When is 'terrorist' a subjective term?
On Sept. 11, the US was attacked by terrorists.
To many Americans, that seems like an obvious statement. But that sentence would be edited if it appeared in a story filed to Reuters, the London-based international wire service. "Terrorist" is considered an emotive term by the news organization, and its use is avoided. "We do not characterize the subjects of news stories but instead report their actions, identity, and background," it said in a statement on Tuesday.
Reuters has had to defend its long-standing practice after The Washington Post reported Monday that the wire service avoids "terrorist" to keep a level playing field for the people it covers - letting readers judge for themselves - and to protect reporters in hot spots such as Afghanistan. On its website, the wire service says it prefers more specific words such as gunman and bomber. In a Sept. 25 article, recent events were described as "suicide plane attacks."
"We've taken a lot of heat on this," says Stephen Jukes, head of news at Reuters. On Tuesday, he said a critics were at "the wrong end of the stick on this."
Reuters' approach doesn't sit well with some journalists, who say it amounts to self-censorship. They also argue that it's inaccurate. "Journalism should be about telling the truth. And when you don't call this a terrorist attack, you're not telling the truth," says Rich Noyes, director of media analysis at the conservative Media Research Center. "A news organization's responsibility is to find the facts ... not to play politics with its reporting."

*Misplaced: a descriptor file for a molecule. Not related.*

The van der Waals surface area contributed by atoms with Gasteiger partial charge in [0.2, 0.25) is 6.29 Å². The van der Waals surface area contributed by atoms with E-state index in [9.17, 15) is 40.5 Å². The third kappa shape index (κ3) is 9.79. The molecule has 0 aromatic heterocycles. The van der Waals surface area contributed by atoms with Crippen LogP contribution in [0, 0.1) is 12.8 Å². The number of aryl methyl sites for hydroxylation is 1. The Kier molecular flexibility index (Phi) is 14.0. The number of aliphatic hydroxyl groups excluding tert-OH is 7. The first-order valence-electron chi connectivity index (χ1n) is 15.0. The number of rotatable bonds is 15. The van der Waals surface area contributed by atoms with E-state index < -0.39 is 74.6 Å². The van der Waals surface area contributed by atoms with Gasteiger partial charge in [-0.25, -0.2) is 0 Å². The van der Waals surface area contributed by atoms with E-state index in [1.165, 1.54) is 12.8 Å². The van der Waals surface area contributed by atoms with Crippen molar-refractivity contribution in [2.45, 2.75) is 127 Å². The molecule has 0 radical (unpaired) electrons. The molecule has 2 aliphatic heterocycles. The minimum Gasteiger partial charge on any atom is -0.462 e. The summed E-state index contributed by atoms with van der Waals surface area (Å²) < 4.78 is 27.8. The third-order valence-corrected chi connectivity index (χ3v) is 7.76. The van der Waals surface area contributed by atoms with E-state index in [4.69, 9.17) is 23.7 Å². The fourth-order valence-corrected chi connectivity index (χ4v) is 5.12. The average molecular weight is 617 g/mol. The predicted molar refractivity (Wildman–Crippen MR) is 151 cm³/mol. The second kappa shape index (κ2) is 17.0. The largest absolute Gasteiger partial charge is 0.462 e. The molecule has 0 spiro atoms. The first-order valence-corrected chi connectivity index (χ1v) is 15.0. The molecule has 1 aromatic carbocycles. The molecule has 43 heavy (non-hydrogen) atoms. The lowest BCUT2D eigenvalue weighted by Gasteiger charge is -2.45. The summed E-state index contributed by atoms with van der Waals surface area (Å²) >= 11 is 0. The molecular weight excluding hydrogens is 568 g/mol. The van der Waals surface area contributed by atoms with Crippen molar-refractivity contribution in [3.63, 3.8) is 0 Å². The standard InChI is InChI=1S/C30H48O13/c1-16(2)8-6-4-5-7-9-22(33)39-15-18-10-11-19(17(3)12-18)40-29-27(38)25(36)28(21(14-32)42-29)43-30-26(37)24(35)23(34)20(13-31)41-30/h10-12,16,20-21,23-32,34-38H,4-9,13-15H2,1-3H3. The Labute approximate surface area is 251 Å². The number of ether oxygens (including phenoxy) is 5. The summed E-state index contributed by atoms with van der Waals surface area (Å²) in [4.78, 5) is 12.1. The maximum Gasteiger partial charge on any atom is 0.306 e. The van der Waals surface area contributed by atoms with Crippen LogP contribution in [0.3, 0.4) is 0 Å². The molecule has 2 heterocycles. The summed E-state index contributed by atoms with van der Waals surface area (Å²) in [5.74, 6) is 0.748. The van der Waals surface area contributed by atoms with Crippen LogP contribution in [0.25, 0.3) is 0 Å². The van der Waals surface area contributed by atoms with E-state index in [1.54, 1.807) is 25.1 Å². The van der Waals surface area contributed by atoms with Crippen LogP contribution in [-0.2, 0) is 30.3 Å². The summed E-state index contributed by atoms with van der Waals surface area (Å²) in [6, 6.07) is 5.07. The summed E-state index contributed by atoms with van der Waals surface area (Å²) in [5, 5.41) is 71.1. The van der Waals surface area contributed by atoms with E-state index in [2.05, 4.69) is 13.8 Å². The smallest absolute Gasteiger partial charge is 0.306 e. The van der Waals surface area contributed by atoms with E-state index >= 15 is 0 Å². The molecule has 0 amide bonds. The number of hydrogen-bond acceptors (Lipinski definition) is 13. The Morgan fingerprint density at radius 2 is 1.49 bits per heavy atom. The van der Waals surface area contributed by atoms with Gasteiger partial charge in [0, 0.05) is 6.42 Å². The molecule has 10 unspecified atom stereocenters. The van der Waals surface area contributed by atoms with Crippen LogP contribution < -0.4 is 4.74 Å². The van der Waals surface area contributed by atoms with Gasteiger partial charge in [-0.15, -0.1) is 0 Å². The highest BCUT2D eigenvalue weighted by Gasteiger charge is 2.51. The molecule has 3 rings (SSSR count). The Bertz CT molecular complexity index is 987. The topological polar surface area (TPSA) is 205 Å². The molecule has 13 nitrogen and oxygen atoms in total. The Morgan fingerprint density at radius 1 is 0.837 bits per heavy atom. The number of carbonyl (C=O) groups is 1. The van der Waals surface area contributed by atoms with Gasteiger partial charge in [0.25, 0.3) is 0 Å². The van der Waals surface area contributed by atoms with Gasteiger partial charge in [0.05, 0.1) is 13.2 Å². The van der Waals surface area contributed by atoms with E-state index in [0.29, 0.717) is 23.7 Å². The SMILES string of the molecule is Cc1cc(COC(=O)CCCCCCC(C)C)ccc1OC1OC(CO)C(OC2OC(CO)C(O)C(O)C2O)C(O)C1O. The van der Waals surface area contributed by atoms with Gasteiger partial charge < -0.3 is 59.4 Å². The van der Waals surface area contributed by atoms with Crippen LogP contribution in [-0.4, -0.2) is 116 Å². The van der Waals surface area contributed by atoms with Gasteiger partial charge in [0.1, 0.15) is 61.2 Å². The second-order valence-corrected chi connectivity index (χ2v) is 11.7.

Fueling the debate is the complex situation in the Middle East, where "terrorism" to one group is "self-defense" to another -a topic the Monitor explored in a July 31 article, "In Mideast, one weapon of choice is a loaded word."
On Sunday, New York Times columnist William Safire wrote that the word "terrorist" has its roots in the Latin terrere, which means "to frighten." The French were the first to coin the term, he says. Like others, he views it as the only word to use for the attackers, one that should not be avoided or euphemized. "The most precise word to describe a person or group who murders even one innocent civilian to send a political message is terrorist," he writes.
But as the reporting on Sept. 11 moves out of its initial absolutes and into more complex territory, some journalists see a need for thoughtfulness. "I'm not sure they [Reuters] are making a mistake," says Geneva Overholser, former editor of The Des Moines Register and now a syndicated columnist. "Our professional strictures require us to give thoughtful consideration to matters that our fellow citizens would simply make an emotional decision on."
Of concern to religion reporters -and scholars -is the use of "Islamic" in front of "terrorist." This week the Religion Newswriters Association urged journalists not to use words that associate an entire religion with the acts of a few.
Some scholars suggest using very precise language, describing the attackers in terms of the criminal and fanatical nature of their actions. "You want to create a wedge that will make it possible for world Muslims to disassociate themselves from these people," says Edmund Burke III, a professor of Middle East history at the University of California, Santa Cruz. "Going after the criminality of the behavior and not what goes on in people's minds is the way to go."